All those involved in the Dale Farm production order case have shown great concern at the increase in the use of production orders against the media over the last 18 months and the fear is journalists are being forced into becoming the eyes and ears of the state. The consequences of this can have serious implications towards the impartiality and safety of journalists in the future.

Please come and show your support in the latest battle for press freedom, to tell the police and the state, we are “Not FIT”.

The protest will be held at 9.15am, Wednesday 25 April 2012.

The Defending Journalism Parliamentary Meeting will be on Thursday 19 April 2012.

Previous posts

NUJ and Broadcasters Granted Judicial Review

Why I’m Resisting the Dale Farm Production Order

Journalists Not Evidence Gatherers

We Are Press Not Police Intelligence

Protecting Journalistic Material

Defending Journalism: Parliamentary Discussion

12th April, 2012

In the build up to the Dale Farm Production Order Judicial Review the National Union of Journalists (NUJ) has organised an event in parliament to discuss the protection of sources and journalistic material.

The event is being hosted by Austin Mitchell MP in the House of Commons on Thursday 19 April starting 6.30pm.

Under discussion will be the News International Management and Standards Committee, the increased use of Production Orders and the legislative landscape.

Speakers confirmed so far include:

John Battle – ITN Head of Compliance

Gavin Millar QC – Doughty Street Chambers

Michelle Stanistreet – NUJ general secretary

Jason Parkinson – NUJ freelance video journalist facing Dale Farm production order

More speakers to be confirmed.

The Judicial Review of the Dale Farm Production Order will start on Wednesday 25 April at the Royal Courts of Justice. The start of the Judicial Review will be marked by the “Not FIT” protest at 9.15am organised by the NUJ and London Photographers’ Branch (LBP).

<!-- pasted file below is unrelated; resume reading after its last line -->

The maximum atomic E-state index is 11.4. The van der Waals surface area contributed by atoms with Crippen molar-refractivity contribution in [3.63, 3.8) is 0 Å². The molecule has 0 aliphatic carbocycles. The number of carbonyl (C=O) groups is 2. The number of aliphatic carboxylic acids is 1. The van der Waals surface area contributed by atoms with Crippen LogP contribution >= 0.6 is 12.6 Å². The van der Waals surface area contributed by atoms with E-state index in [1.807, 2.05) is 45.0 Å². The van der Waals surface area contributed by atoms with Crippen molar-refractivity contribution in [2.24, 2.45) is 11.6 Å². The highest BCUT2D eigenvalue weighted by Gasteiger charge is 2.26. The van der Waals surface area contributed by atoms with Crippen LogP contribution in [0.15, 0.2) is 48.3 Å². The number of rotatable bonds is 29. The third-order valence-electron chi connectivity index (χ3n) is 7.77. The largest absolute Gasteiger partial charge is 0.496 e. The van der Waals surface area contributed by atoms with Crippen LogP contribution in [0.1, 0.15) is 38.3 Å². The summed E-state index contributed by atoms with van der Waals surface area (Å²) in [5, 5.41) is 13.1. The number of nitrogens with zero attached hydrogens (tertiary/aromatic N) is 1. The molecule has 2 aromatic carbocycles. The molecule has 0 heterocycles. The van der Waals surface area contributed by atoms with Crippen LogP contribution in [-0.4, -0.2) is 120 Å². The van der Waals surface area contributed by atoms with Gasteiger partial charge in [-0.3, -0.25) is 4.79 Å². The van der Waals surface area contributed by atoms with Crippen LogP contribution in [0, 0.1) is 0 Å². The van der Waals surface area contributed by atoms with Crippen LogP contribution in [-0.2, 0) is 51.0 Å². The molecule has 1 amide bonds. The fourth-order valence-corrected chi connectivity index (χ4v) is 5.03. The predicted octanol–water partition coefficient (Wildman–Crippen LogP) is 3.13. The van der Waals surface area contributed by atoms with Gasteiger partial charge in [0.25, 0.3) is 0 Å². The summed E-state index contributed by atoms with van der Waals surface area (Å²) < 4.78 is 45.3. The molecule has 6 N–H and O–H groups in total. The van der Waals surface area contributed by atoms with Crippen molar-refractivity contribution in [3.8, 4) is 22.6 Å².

To attend please RSVP the NUJ Campaigns department.

Previous posts

NUJ and Broadcasters Granted Judicial Review

Why I’m Resisting the Dale Farm Production Order

Journalists Not Evidence Gatherers

We Are Press Not Police Intelligence

Protecting Journalistic Material

NUJ & Broadcasters Granted Judicial Review

18th March, 2012

On Friday afternoon, 16 March 2012, we received conformation that the application for judicial review on the Dale Farm production was accepted by the High Court.

Following the October 2011 eviction police served production orders on all professional camera teams that covered the operation at the Dale Farm Irish Travellers site at Cray’s Hill in Essex. The court orders were to deliver all the footage shot over two days. Read the rest of this entry »

NUJ Appeals Dale Farm Production Order

29th February, 2012

Enter Dale Farm: A riot police officer points a taser gun

Following the case that lasted several months spanning 2011 and 2012 at Chelmsford Crown Court and the subsequent ruling against those involved, I can now report the National Union of Journalists (NUJ) has submitted an appeal to challenge the production order forcing journalists, media organisations and broadcasters to submit all their footage to the police.

The legal challenge is in response to a court decision requiring those involved to comply with the production order and hand over all footage gathered over the first two days of the Dale Farm eviction to Essex police.

In today’s press release those applying for appeal in addition to myself are the BBC, ITN, BskyB, Hardcash Productions. Read the rest of this entry »